"All people are not heterosexual. Heterosexuality is not superior and is not the norm by which all other sexual orientation and gender identities are measured." --Burnaby, B.C. Schools Draft Policy #5.45

Monday, May 2, 2011

Enriquez v. West Jersey Health Systems

This New Jersey Superior Court decision has two parts.  The more interesting part is the holding that discrimination against transgender people is discrimination based on stereotypes about how one or the other sex should act.

The unwholesome part is the holding that "gender dysphoria" is a disability under New Jersey's anti-discrimination law, no matter how broad minded that statute and its interpreting case law were intended to be.  Being transgender is not a disorder; it shouldn't have a special name; it shouldn't be in the American Psychiatric Association's diagnostic manual; and it shouldn't be appearing in New Jersey case law as anything but an ordinary way of being human.  

Enriquez v. West Jersey Health Systems, 777 A.2d 365 (New Jersey Superior Court 2001).

Summary: Doctor was born male.  Hospital hired Doctor to be the director of its outpatient facility. Doctor and Hospital signed a contract, which either party could terminate with 90 days notice. About a year later, Doctor began to transition from male to female. Three Hospital Executives confronted Doctor regarding their discomfort over his changing appearance. One Hospital Executive demanded Doctor resume previous male appearance. Doctor was diagnosed with gender identity disorder. Hospital gave Doctor ninety-day notice of termination, saying that outpatient facility was going to be under control of Other Corporate Group, and that Doctor would be contacted about signing a new contract with Other Corporate Group. Other staff all became employees of Other Corporate Group. Doctor contacted Hospital Executive about signing a new contract, but was given mixed signals. Hospital Executive said, "No one is going to sign a contract with you unless you stop this business that you're doing", but also said that he, Hospital Executive, would "try to work things out". Shortly thereafter, Hospital Executive gave Doctor a termination letter. Doctor had sex change operation and changed her name. Doctor brought lawsuit against Hospital for (1) disability discrimination, and (2) gender discrimination, both under New Jersey's Law Against Discrimination (LAD). Hospital moved for summary judgment to dismiss disability discrimination claim. Trial court granted motion, holding that transsexualism is not a disability under LAD. Hospital moved for summary judgment again, on the gender discrimination claim. Trial court again granted the motion, holding that LAD doesn't protect transsexuals. Doctor appealed.

Holding: Reversed and remanded to trial court.

(1) Discrimination against people with "gender dysphoria" under LAD is impermissible discrimination on the basis of a disability. LAD requires (a) a mental disability (b) that prevents normal use of bodily or mental functions, or (c) is provable by "accepted diagnostic techniques". Gender dysphoria is a "mental disorder". The recognition of gender dysphoria in the American Psychiatric Association's Diagnostic and Statistical Manual of Mental Disorders is proof that it can be "diagnosed by accepted clinical techniques". (LAD does permit discrimination against people with disabilities if the disabilities render them "reasonably" unable to do their jobs. Here, gender dysphoria did not interfere with Doctor's job performance.) Under LAD, the disability need not be severe. LAD proscribes discrimination "against those suffering from any disability".  LAD, unlike anti-discrimination laws in other states, does not require that a disability restrict "major life activities". LAD also recognizes obesity, alcoholism, and substance abuse as disabilities.  [Court also says there must be proof of distress, in order to meet "mental disability" element of statute.]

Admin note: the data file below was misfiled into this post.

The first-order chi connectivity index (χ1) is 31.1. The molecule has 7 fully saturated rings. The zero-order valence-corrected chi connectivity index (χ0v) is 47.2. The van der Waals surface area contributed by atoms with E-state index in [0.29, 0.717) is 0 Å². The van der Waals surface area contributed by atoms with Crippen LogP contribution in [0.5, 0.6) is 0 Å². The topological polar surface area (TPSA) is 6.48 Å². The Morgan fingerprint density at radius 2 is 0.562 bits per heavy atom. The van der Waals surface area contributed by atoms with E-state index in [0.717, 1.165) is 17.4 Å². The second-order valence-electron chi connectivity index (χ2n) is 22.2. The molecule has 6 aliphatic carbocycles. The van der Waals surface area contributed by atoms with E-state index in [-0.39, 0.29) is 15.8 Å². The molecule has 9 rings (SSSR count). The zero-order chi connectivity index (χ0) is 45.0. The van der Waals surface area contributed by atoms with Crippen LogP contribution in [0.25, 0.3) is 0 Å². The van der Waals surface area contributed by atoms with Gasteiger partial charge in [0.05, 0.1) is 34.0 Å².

(2) Discrimination against transgender people is sex stereotyping, and is discrimination on the basis of sex under LAD.
     (a) LAD bars sex discrimination. Title VII of the federal Civil Rights Act of 1964 also bars sex discrimination. The US Supreme Court at first interpreted "sex" (in Title VII) only to mean discrimination based on the fact of being male or female, and did not include discrimination based on stereotypes. However, in 1988, in a case significant for transgender law, the U.S. Supreme Court decided in Price Waterhouse v. Hopkins, that sex discrimination includes sex stereotyping. LAD should be interpreted that way, too.  (In Price Waterhouse, a woman was denied partnership in a large accounting firm because she didn't act in a way other partners regarded as feminine.)
     (b) Other state courts are split on whether sex discrimination includes transgender people, under their own anti-discrimination statutes. One court said discrimination against transgender people is impermissible sex discrimination because it is like discrimination on the basis of secondary sexual characteristics.  Those cases holding that transgender people are included are more persuasive.
     (c) There are previous New Jersey court decisions on sex stereotyping. In Zalewski v. Overlook Hospital, 692 A.2d 131, the court found sex discrimination when a group of heterosexual males harassed another heterosexual male for not being masculine enough. In MT v. JT, 355 A.2d 204, the court wrote that sex included the idea of gender, and that gender was broader than anatomical sex.  These cases point in the direction of interpreting "sex" to include sex stereotyping. 


This case is on Google here.     

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